Back in July, SegPay CEO Cathy Beardsley wrote about customer retention strategies for subscription-based businesses, in particular how important it is to understand why customers are leaving (a.k.a., “churn”) before you can determine the best ways to retain them. Cathy defined a few different types of customer churn and suggested ways to combat each type:
- Proactive churn – the customer cancels intentionally.
- Payment failure churn – an expired credit card, or other payment error, causes the cancellation.
- “I have to stop for now” churn – the customer can no longer afford the service, for example.
- Trial churn – cancellation happens during, or shortly after, a free trial period.
We wanted to build on Cathy’s article by specifically addressing proactive churn – when a customer intentionally ends the relationship with your company. What can you do to change their mind?
In that July article, Cathy offered a few suggestions, including retention offers – discounts to entice customers to reconsider their cancellation. SegPay merchants who employ retention offers save, on average, 6% of subscribers who otherwise would have cancelled.
We know retention offers work, but how can you make it less likely for customers to hit the Cancel button in the first place? Cathy’s recommendations included: keeping content fresh, and using email marketing campaigns targeting members who’ve recently left with discounts or other incentives.
Those measures will go a long way toward boosting retention rates along with the average lifetime value of your customers. But there is more you can do:
- Great customer service: In a recent blog post, we discussed how excellent customer service can help grow your business. Give customers a chance to be heard, provide them with different ways to voice their thoughts, be responsive and caring; and customers will generally be happy and loyal.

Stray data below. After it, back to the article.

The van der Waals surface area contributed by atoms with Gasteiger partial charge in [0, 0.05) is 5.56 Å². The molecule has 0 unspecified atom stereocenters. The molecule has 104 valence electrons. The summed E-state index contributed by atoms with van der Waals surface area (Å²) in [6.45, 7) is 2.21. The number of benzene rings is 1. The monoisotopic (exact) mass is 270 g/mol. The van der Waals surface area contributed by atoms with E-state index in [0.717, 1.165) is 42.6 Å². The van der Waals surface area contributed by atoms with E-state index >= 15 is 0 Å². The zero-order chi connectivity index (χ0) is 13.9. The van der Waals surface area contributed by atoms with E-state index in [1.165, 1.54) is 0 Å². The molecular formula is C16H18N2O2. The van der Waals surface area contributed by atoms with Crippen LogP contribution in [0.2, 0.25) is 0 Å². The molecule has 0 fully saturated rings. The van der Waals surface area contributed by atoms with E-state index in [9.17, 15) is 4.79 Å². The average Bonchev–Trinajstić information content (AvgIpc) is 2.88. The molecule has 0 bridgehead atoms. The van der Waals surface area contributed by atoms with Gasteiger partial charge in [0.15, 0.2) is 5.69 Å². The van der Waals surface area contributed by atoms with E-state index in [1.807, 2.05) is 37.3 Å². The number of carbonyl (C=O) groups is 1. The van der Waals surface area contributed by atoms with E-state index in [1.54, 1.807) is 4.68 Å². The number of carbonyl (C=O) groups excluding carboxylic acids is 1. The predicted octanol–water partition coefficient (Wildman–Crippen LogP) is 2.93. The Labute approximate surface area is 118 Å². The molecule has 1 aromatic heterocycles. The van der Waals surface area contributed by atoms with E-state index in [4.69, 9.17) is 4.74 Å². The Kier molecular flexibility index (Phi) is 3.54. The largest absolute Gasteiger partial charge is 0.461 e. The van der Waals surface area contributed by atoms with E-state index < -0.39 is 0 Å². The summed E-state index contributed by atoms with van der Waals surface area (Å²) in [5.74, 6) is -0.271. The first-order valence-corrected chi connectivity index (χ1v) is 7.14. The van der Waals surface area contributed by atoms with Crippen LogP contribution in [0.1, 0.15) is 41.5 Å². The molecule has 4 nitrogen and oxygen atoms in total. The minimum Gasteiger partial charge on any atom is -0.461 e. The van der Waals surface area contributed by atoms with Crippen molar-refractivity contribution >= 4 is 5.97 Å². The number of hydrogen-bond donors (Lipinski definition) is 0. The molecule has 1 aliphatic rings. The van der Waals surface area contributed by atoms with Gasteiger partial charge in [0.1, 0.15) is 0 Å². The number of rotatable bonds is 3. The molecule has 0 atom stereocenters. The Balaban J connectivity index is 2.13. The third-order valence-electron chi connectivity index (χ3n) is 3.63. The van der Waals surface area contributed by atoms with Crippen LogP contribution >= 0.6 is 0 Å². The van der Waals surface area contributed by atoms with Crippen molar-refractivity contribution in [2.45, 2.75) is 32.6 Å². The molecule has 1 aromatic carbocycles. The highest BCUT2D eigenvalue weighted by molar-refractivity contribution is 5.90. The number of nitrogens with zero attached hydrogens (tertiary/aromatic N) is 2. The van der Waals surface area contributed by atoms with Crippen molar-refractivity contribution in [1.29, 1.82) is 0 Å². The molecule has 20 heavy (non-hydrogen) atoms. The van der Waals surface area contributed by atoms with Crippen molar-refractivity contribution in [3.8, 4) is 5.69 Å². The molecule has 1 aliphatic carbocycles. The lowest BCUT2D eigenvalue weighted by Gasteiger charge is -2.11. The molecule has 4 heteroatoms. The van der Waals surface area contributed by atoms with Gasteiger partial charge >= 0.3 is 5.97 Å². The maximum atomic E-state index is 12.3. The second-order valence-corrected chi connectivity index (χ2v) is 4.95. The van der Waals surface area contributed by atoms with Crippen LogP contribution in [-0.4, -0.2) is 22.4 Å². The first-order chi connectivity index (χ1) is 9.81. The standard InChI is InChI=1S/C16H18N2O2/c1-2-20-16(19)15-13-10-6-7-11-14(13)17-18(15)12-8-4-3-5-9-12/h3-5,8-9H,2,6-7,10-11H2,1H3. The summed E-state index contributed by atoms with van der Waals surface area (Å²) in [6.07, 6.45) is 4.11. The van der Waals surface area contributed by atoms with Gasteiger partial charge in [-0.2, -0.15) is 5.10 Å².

- Consistent communication: Keep customers informed about product updates so they know you’re working hard to make the service better, and can tangibly see reasons to stick around and experience what’s coming next. Start a blog, or an email newsletter, or update your social media presence – or, better yet, do all of the above.
- Give ’em more of what they want. Find out what your customers like, and give them more of that. Implement a “star” rating system on your content and track what is most popular. Use heat maps to track which areas of your site are getting the most visits. Direct members to the most popular content, or features, especially if they haven’t seen it yet. The more people feel that you’re helping them get the most out of your service, the more likely they are to stick around.
- User testing. Invite customers to beta test new features when they are available and share their feedback. Make members truly feel like they are part of your community and have a stake in your product.
- Spring the occasional surprise. Do something unexpected and nice for your customers every so often, such as promo offers or free gifts. For example, send a thank you note to show someone your appreciation for their business. Use the occasion to ask how you are doing. Offer surprise discounts to customers who contact you with questions. We all love to be pleasantly surprised.
- Embrace the bad news. Take negative feedback seriously, and learn from it. When customers complain, listen. Often, they’ll uncover legit issues that you may have overlooked. You get the dual benefit of resolving an issue and creating a happy customer who knows you are listening and care what they think.
- Webinars. Any opportunity to share knowledge with your customers will be appreciated. Walk them through an issue related to business, or anything else, that affects their lives and can teach them something. Demonstrating that you are a partner as well as a service provider helps cement a long-term relationship. Webinar hosting platforms such as https://myownconference.com make it easy to conduct your event. Along the same lines, use your blog to share business tips, product reviews and/or other unbiased takes on issues that affect your customers.
Cathy closed her July article by saying that understanding why a merchant’s customers are choosing to opt out is the first step towards reducing churn. Do you have a good understanding of why certain members are leaving your service? Have you implemented any of the tactics outlined above? If so, have you had success? What other customer-retention tips can you share? Please share your thoughts in the comments below.